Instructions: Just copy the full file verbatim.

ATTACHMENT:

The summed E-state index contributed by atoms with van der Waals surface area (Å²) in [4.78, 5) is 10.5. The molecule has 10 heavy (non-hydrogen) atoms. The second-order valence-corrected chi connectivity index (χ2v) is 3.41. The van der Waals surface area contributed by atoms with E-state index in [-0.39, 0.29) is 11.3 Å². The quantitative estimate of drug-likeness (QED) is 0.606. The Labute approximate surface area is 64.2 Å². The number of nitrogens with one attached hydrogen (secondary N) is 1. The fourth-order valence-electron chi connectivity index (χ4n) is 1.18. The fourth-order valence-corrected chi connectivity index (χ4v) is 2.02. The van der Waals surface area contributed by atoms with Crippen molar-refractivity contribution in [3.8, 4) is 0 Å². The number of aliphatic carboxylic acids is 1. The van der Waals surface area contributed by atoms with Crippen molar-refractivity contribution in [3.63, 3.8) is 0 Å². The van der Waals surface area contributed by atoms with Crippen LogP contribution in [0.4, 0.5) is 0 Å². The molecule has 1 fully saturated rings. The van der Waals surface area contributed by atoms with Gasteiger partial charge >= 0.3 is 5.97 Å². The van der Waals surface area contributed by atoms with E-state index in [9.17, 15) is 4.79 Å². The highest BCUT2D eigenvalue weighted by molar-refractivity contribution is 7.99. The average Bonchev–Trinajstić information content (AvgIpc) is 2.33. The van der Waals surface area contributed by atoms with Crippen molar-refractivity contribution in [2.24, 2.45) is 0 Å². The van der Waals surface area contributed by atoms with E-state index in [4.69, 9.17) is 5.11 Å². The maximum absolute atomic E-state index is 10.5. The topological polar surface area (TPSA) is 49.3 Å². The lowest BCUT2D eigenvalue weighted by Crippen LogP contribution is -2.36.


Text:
The summed E-state index contributed by atoms with van der Waals surface area (Å²) in [4.78, 5) is 10.5. The molecule has 10 heavy (non-hydrogen) atoms. The second-order valence-corrected chi connectivity index (χ2v) is 3.41. The van der Waals surface area contributed by atoms with E-state index in [-0.39, 0.29) is 11.3 Å². The quantitative estimate of drug-likeness (QED) is 0.606. The Labute approximate surface area is 64.2 Å². The number of nitrogens with one attached hydrogen (secondary N) is 1. The fourth-order valence-electron chi connectivity index (χ4n) is 1.18. The fourth-order valence-corrected chi connectivity index (χ4v) is 2.02. The van der Waals surface area contributed by atoms with Crippen molar-refractivity contribution in [3.8, 4) is 0 Å². The number of aliphatic carboxylic acids is 1. The van der Waals surface area contributed by atoms with Crippen molar-refractivity contribution in [3.63, 3.8) is 0 Å². The van der Waals surface area contributed by atoms with Crippen LogP contribution in [0.4, 0.5) is 0 Å². The molecule has 1 fully saturated rings. The van der Waals surface area contributed by atoms with Gasteiger partial charge >= 0.3 is 5.97 Å². The van der Waals surface area contributed by atoms with E-state index in [9.17, 15) is 4.79 Å². The highest BCUT2D eigenvalue weighted by molar-refractivity contribution is 7.99. The average Bonchev–Trinajstić information content (AvgIpc) is 2.33. The van der Waals surface area contributed by atoms with Crippen molar-refractivity contribution in [2.24, 2.45) is 0 Å². The van der Waals surface area contributed by atoms with E-state index in [4.69, 9.17) is 5.11 Å². The maximum absolute atomic E-state index is 10.5. The topological polar surface area (TPSA) is 49.3 Å². The lowest BCUT2D eigenvalue weighted by Crippen LogP contribution is -2.36.